What Has Materialism Done for Science? Introducing “Science Fictions”

Editor’s Note: ENV is very pleased to welcome our good friend Denyse O’Leary as a regular contributor who will write a new feature, “Science Fictions.”
Science-Fictions-square.gifAs a journalist who has covered the intelligent design controversy for 12 years, I ended up asking a question repeatedly (and invested most of my career researching it): What exactly has materialism done for science? It is promoted by many as the very fuel of science, but that turns out to be a fiction. In areas of great interest, such as the origin of the universe, life, humans, and the human mind, materialism in fact has been a major stumbling block.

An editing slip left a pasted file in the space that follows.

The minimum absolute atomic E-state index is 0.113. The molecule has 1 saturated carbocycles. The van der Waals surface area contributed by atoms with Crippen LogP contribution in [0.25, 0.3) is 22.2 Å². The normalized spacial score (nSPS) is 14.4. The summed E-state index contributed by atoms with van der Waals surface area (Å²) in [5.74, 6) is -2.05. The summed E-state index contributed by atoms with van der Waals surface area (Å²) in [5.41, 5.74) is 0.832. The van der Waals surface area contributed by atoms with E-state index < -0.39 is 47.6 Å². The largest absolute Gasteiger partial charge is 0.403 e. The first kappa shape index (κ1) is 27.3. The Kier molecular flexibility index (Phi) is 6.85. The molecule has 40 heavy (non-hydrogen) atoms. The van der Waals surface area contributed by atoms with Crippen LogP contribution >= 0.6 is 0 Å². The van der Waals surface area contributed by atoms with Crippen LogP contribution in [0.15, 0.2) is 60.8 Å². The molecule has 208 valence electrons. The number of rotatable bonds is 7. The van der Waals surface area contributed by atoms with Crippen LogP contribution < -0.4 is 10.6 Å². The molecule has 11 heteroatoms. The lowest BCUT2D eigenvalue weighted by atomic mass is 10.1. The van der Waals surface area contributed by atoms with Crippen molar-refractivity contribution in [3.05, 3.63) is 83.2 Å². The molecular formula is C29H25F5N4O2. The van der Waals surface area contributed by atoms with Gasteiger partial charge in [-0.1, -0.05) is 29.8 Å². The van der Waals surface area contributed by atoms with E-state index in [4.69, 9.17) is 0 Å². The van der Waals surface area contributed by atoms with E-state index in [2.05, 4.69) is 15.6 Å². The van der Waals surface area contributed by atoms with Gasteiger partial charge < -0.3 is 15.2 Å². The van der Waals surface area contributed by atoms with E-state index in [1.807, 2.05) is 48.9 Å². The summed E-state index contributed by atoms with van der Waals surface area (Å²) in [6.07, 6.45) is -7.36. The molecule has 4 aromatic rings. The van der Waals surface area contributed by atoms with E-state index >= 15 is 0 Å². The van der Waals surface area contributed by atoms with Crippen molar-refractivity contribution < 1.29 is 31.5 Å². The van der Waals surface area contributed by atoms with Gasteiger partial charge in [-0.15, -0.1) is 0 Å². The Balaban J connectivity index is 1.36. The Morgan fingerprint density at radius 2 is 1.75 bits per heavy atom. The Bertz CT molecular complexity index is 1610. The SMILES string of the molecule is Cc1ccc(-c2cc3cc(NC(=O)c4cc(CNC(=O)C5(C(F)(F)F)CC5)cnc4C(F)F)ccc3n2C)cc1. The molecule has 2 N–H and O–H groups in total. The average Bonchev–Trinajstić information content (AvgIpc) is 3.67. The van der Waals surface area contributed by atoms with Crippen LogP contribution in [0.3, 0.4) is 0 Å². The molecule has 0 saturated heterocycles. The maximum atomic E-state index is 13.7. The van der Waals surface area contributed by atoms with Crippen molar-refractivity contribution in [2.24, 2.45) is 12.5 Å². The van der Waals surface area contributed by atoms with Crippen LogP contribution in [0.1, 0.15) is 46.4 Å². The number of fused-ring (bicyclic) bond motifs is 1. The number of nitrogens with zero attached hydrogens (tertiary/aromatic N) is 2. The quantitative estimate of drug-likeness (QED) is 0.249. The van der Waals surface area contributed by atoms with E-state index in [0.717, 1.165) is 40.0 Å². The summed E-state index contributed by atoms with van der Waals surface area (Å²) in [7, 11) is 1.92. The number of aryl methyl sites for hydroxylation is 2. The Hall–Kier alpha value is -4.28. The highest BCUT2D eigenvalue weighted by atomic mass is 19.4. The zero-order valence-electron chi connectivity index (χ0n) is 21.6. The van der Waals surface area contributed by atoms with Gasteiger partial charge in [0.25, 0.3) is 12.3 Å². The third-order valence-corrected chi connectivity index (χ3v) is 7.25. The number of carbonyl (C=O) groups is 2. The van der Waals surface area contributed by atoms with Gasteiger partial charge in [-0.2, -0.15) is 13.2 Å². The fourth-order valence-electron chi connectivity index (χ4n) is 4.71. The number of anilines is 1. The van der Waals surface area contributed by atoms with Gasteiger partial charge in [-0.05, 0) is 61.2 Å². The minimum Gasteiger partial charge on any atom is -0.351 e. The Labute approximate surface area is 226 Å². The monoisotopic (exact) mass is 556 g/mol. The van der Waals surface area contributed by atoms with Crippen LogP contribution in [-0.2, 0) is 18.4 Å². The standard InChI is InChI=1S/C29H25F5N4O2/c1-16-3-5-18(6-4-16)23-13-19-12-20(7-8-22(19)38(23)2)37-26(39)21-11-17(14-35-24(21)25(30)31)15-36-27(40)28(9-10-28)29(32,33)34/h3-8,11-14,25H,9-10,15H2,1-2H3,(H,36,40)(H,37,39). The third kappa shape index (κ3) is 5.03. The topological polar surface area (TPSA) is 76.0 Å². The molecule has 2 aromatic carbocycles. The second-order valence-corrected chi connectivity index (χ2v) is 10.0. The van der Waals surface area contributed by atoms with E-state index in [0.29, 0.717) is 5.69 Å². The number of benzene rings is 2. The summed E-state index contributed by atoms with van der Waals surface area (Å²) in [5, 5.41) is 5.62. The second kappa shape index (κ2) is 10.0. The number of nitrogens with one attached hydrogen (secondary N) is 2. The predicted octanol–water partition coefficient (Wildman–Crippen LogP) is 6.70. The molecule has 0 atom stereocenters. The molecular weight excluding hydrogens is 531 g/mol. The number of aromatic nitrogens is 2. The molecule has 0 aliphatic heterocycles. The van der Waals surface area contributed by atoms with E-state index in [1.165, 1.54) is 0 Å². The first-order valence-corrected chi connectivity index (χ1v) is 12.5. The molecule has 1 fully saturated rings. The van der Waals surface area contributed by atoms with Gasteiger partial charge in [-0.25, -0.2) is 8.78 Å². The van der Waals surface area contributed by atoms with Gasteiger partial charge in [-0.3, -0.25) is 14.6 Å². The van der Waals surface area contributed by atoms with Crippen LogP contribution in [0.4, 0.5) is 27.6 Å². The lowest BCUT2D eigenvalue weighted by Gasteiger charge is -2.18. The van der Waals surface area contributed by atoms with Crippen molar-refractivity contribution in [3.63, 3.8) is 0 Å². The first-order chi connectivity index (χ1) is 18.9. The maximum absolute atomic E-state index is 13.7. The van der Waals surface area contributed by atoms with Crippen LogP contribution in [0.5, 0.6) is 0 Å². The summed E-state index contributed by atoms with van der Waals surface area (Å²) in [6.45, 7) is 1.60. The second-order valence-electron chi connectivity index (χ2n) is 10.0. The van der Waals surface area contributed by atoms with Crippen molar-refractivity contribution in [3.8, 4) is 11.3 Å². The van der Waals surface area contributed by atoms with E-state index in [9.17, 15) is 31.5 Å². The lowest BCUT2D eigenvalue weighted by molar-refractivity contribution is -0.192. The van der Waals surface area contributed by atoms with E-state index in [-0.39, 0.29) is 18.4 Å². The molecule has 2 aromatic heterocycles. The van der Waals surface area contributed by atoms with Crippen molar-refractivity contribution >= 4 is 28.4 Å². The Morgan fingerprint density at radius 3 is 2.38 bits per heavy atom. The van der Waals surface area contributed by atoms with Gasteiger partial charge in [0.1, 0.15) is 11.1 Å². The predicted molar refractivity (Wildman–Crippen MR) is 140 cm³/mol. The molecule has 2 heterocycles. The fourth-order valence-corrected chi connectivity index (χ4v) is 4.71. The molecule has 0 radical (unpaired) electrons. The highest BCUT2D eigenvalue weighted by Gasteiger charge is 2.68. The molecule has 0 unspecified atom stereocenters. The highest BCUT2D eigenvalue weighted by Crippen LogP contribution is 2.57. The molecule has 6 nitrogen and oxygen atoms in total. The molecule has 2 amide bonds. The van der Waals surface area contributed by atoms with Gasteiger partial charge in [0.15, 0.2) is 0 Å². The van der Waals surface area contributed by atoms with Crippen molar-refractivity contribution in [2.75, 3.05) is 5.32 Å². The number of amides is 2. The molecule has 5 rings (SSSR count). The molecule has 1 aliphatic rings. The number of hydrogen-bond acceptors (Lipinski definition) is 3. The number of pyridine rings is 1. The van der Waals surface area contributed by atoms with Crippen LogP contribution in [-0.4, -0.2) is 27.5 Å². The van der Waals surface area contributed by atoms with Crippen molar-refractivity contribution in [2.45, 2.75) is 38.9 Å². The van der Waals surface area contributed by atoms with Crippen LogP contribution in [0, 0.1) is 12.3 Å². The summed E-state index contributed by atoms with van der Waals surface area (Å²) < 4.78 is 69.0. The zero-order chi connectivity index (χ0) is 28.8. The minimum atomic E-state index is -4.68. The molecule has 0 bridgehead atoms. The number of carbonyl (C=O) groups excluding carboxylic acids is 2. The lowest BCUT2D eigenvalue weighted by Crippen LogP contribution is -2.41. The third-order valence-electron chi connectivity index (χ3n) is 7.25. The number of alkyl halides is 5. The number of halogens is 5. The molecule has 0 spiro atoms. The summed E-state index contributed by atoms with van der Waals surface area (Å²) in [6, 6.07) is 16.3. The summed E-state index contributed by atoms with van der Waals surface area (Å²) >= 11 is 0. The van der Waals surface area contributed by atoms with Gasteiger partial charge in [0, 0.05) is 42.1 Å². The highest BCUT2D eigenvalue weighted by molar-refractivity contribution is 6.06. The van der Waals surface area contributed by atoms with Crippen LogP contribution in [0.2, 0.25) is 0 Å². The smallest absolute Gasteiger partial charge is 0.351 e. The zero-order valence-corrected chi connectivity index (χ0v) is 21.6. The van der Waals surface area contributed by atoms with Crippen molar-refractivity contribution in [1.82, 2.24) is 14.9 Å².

To see this clearly, one must wade through thousands of documents — glowing press releases, fatuous pop science journalism, serious and not-so-serious books and articles, and broadcasts, and distill the basic message clearly and simply.
Some readers might think they are unqualified to judge because they lack science training. Wait! The English Common Law system of justice is based on the jury principle, selecting 12 good and true. They are not asked to be experts but only to listen to experts and arrive at a specific, simple decision based on what they heard.
Would you like to be part of that jury? Check this space for a new series, starting next week, your regular dose of Science Fictions.

Denyse O'Leary

Denyse O'Leary is a freelance journalist based in Victoria, Canada. Specializing in faith and science issues, she is co-author, with neuroscientist Mario Beauregard, of The Spiritual Brain: A Neuroscientist's Case for the Existence of the Soul; and with neurosurgeon Michael Egnor of the forthcoming The Human Soul: What Neuroscience Shows Us about the Brain, the Mind, and the Difference Between the Two (Worthy, 2025). She received her degree in honors English language and literature.